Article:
Book Review: The Parisians

The Parisians follows the lives of three women as their beloved city teeters on the brink of Nazi occupation, and the remarkably different lives they lead during this dark period. Set against the glamorous backdrop of The Ritz hotel, this beautifully written story follows the struggles of Olivia Olsen, living a dangerous double life as a hotel maid bringing vital information to the Resistance, whilst hotel guests, including Coco Channel, luxuriate under the protection of high-ranking Nazi officials.

historical fiction | WWII | nazi occupation | romance

Rating: 5 out of 5.

back cover blurb

Paris, 1940. The Nazis have occupied the city – and the Ritz. The opulent old hotel, so loved by Parisians, is now full of swaggering officers, their minions and their mistresses.

For American Olivia Olsen, working as a chambermaid at the hotel means denying her nationality and living a lie, every day bringing the danger of discovery closer. When Hitler’s right-hand man moves in and makes her his pet, she sees an opportunity to help the Resistance – and draw closer to Jack, her contact, whose brusque instructions may be a shield for something more…

Within the hotel, famed designer Coco Chanel quickly learns that the new regime could work to her benefit, while Arletty, one of France’s best-loved actresses, shocks those around her – and herself – with a forbidden love.

But as the war reaches its terrible end, all three women learn the true price of their proximity to the enemy. For in the shadow of war, is anyone truly safe? 

Author – Marius Gabriel |Published by – Lake Union Publishing in January 2019 | Pages – 360 (paperback)

my thoughts

This is the first time I’ve read a book by Marius Gabriel, and it won’t be the last … I’ve already lined up a few others in my Amazon basket.  In fact, at the end of the book is a short page about the author, and it’s here I read that Cosmopolitan magazine said Gabriel’s books will ‘keep you reading while your dinner burns’. How right they were.

When I first read the synopsis on the dust cover, the mention of Coco Chanel hooked me.  Whilst this is a fiction book, the story has been cleverly woven around a number of factual ‘anchor points’ which made it all the more absorbing.  Names synonymous with the Nazi regime (Hitler, Himmler and Goebbels) are omnipresent but kept at arm’s length, whilst Reichsmarschall Goering and Major Soehring take centre stage in the luxurious bubble of the Ritz.  Within these hallowed walls their paths cross with Chanel and the beautiful screen siren, Arletty – unsettling allegiances are formed, and ill-fated romances spark into life.

The book’s protagonist is Olivia Olsen, an American artist whose dreams of painting her way into the galleries of Paris are somewhat stymied by the start of the occupation.  To keep her modest apartment she takes work as a chambermaid in the Ritz, accessing privileged glimpses of the lives – and documents – of its German occupiers.  As the occupation tightens its hold on the city, and people she cares for fall foul of the Nazi regime, she – somewhat blindly – leaps into the arms of the French Resistance.

Ostensibly, the story pivots around Olivia, Arletty, and Chanel.  Equally compelling and chilling, the lives of these three strong, bright women are turned upside down by an invading force, capitulating to love and, in Chanel’s case, the pursuit of money. There are some beautiful, tender moments between Arletty and Soehring whose well-matched intelligence sparks some amusing conversations that made me laugh out loud … and then I had to quickly check nobody saw me finding this Nazi Major amusing and (dare I say it) utterly likeable.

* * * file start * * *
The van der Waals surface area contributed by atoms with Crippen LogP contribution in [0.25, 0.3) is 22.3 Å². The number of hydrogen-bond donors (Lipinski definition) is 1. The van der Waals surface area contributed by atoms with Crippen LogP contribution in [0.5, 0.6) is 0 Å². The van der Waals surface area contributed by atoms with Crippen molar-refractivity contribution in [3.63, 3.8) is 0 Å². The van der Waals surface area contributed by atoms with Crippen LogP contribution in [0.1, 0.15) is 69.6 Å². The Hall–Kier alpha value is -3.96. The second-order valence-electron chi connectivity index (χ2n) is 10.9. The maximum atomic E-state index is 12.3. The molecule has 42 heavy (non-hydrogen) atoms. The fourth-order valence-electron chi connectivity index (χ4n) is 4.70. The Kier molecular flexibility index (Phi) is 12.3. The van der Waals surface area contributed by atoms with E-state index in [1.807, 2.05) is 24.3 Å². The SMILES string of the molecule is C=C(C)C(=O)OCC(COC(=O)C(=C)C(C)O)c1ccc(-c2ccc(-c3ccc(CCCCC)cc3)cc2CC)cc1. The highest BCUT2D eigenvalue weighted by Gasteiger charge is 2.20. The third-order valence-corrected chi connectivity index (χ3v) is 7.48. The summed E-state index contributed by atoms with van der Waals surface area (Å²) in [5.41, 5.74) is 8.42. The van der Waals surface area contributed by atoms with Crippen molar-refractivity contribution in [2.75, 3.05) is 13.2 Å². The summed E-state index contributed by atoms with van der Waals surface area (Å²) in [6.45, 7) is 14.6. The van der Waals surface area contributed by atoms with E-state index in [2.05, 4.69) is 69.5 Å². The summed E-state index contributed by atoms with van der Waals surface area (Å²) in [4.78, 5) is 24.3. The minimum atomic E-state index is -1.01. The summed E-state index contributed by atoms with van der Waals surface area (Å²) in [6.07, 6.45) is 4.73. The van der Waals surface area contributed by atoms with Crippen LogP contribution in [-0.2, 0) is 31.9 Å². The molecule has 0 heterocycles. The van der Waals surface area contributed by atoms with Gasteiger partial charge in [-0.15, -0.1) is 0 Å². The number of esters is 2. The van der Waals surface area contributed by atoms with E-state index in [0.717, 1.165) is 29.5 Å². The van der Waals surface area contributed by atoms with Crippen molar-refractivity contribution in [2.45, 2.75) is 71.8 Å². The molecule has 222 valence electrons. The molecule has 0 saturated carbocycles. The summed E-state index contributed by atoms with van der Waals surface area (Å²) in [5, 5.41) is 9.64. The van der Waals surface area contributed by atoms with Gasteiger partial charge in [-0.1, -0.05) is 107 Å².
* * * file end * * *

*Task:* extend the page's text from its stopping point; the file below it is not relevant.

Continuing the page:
But then there’s sex scene – singularly the weakest point in the book (in my opinion).  It made me cringe … and I’m not being a prude.  It reminded me of those terrible, awkward, sex education lessons at school, given by a teacher who’d clearly lost a bet in the staff room that week.  All self-conscious, floral metaphors with a dash of Mills & Boon – it was totally at odds with the rest of the book, and left me wondering if the author felt as awkward writing it, as I did reading it.  Thankfully it lasted less than half a page – perfunctory and unsatisfying 😉

When you finish the story, don’t put the book down.  Keep on reading as the author’s notes on the post-war fates of the real characters are as engaging as the story itself.

This is a story to read in short bursts.  Try to resist the book’s unquestionable page-turner credentials – not just because the dinner might burn, but because the truth behind the fiction deserves contemplation.  The story is peppered with indisputable facts – the minutiae of every day life in an occupied city, the magnitude of the crimes carried out in the name of war, the shock learning how French authorities facilitated the Gestapo – it’s not a heavy factual tome, but it is nonetheless a thought provoking read.

set the atmosphere

To eat and drink; cheese and wine … obviously! Decant the wine into an unmarked glass or ceramic bottle if you’re channeling your inner Resistance Fighter. Swap the wine for Champagne if you’re feeling more Ritzy, like Arletty and Chanel.  I love this simple and delicious Bastille Day toastier recipe from Presley’s Pantry. What’s more, you can cut this into bite-sized portions and you’ll never need to put the book down!

Listen to some 1940s inspired French music – think cafe jazz or bistro jazz for something quietly sophisticated, or accordion tunes for a full-on ‘Allo ‘Allo feel.

2 thoughts on “Book Review: The Parisians

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